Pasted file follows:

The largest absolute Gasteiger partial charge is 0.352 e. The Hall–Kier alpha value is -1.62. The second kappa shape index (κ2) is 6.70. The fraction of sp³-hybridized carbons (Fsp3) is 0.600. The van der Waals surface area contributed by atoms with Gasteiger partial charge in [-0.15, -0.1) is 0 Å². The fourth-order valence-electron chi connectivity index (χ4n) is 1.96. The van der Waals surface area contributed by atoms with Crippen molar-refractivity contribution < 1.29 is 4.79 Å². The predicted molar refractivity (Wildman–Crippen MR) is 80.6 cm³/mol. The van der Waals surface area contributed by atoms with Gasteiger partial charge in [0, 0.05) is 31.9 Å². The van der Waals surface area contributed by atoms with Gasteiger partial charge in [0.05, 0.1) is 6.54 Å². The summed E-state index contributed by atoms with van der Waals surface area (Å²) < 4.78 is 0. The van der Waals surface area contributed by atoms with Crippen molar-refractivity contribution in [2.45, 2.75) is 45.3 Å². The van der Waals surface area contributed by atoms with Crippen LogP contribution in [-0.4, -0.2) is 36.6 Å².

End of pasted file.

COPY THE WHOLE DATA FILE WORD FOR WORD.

The largest absolute Gasteiger partial charge is 0.352 e. The Hall–Kier alpha value is -1.62. The second kappa shape index (κ2) is 6.70. The fraction of sp³-hybridized carbons (Fsp3) is 0.600. The van der Waals surface area contributed by atoms with Gasteiger partial charge in [-0.15, -0.1) is 0 Å². The fourth-order valence-electron chi connectivity index (χ4n) is 1.96. The van der Waals surface area contributed by atoms with Crippen molar-refractivity contribution < 1.29 is 4.79 Å². The predicted molar refractivity (Wildman–Crippen MR) is 80.6 cm³/mol. The van der Waals surface area contributed by atoms with Gasteiger partial charge in [0, 0.05) is 31.9 Å². The van der Waals surface area contributed by atoms with Gasteiger partial charge in [0.05, 0.1) is 6.54 Å². The summed E-state index contributed by atoms with van der Waals surface area (Å²) < 4.78 is 0. The van der Waals surface area contributed by atoms with Crippen molar-refractivity contribution in [2.45, 2.75) is 45.3 Å². The van der Waals surface area contributed by atoms with Crippen LogP contribution in [-0.4, -0.2) is 36.6 Å².